Alexander Gaeta, of the School of Applied and Engineering Physics at Cornell University, conducts research focusing on using light for imaging and other processing typically done today with electrons. Using electrons ultimately caps the frequency of processing, and Gaeta argues that using light instead can put sampling speeds into the TeraHertz regime, or on the order of Gigasamples per second. This presents useful applications in non-destructive, contact-free testing especially in biological specimens.
Gaeta began by describing how spatial diffraction works within a prism or lens when considering whether the incoming light is treated as a ray or a wave. The most interesting situation, Gaeta noted, is considering light going through a lens. Whether considered as a ray or a wave, the light ultimately focuses at a single point in space known as the focal point. Gaeta uses the wave approximation when working with lasers. The electric field of the pulse from the laser is composed of a fast varying component and a slow varying component that depends on the distance traveled through a lens. The resulting diffraction equation depends on the wavelengths of the wave and the index of refraction of the lens.
Gaeta’s work instead looks at laser pulses that travel as a Gaussian down a single mode fiber optic cable instead of through a lens. This time the electric field’s slow varying component depends on time because different frequencies travel at different speeds within the cable. This results in a spreading over time that yields a dispersion equation that has the same form as the diffraction equation when sending light through a lens in air, showing the mechanisms governing each phenomenon are the same. After making some calculations, Gaeta argues a prism applies a linear shift in the phase of the incoming pulse while a lens applies a quadratic shift. With this in mind, Gaeta and his team searched for how to apply the quadratic phase shift. The answer was to find a way to alter the index of refraction within a material quadratically as a function of time.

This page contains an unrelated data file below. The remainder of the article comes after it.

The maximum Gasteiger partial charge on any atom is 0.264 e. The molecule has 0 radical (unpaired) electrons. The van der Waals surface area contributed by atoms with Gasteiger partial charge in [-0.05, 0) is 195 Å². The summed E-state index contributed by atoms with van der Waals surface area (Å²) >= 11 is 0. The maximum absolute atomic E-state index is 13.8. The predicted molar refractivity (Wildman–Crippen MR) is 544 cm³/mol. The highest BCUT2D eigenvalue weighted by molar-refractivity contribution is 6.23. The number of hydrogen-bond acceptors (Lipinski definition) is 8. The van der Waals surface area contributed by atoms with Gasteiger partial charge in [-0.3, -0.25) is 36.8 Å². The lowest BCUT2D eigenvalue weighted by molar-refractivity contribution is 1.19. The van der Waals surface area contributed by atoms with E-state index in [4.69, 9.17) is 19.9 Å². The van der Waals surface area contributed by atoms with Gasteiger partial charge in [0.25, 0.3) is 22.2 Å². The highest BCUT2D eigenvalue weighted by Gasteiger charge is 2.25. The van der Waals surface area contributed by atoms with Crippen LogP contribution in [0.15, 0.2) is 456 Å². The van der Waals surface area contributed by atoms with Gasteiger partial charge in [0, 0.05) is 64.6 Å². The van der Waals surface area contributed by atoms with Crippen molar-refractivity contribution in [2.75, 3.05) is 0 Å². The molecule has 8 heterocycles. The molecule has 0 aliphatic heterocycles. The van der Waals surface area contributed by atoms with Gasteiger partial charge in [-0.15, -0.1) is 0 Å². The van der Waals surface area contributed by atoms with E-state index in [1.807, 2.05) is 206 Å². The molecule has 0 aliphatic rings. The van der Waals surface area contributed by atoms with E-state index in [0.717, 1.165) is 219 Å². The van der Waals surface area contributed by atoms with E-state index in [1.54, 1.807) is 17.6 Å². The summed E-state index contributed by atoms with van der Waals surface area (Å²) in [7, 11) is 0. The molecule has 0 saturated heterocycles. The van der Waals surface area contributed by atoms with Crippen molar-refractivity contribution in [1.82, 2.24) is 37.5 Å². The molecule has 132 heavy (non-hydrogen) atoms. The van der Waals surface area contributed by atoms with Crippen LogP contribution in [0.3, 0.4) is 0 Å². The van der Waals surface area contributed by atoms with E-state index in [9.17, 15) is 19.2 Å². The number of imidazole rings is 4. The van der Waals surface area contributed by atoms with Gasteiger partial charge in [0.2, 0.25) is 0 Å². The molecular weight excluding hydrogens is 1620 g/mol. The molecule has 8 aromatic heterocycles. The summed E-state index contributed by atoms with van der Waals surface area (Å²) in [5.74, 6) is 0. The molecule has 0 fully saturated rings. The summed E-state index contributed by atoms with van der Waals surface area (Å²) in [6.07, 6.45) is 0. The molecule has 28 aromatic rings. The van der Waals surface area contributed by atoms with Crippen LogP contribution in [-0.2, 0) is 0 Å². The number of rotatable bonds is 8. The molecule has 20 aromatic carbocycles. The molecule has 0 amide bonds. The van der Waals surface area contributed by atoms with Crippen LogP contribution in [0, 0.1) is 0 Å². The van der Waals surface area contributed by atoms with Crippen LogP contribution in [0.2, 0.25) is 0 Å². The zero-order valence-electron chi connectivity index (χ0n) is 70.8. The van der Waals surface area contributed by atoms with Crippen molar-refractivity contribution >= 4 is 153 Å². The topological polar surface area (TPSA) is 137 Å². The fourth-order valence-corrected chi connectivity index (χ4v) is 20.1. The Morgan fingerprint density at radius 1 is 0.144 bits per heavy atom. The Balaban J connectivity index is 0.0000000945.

Gaeta’s solution is a technique called parametric wave mixing. In addition to the incoming signal, a pump pulse is pumped into a non-linear optic. The reaction of the pump pulse creates the appropriate index of refraction profile to produce a quadratic phase shift onto the signal beam and also produces an additional outgoing stream of photons called an idler. The idler’s electric field is proportional to the incoming signal, the pump pulse and the susceptibility of the non-linear optic.
Gaeta mentions the practical imaging applications his group is working on, but then mentions the use of this technology to cloaking. From Harry Potter to Klingons, cloaking has piqued the interest of human minds across the ages. Gaeta and his group created a pump pulse that after it interacted with the signal in the non-linear optic, the signal focused at two points in time separated by about forty picoseconds. As the signal continued to travel in time, the signal stretched back to its original length but the frequencies were switched in order of appearance due to the effects of dispersion. Using the idlers as a way to test if the detector had detected an event, Gaeta and his group proved their detectors could not detect the event when it occurred within the time between the two points of where the signal focused.
While Gaeta and his group are nowhere near the time or volume scale seen in science fiction, using light rather than electrons provides a way to non-destructively image samples and perhaps lead the way to the ever coveted cloaking technology.
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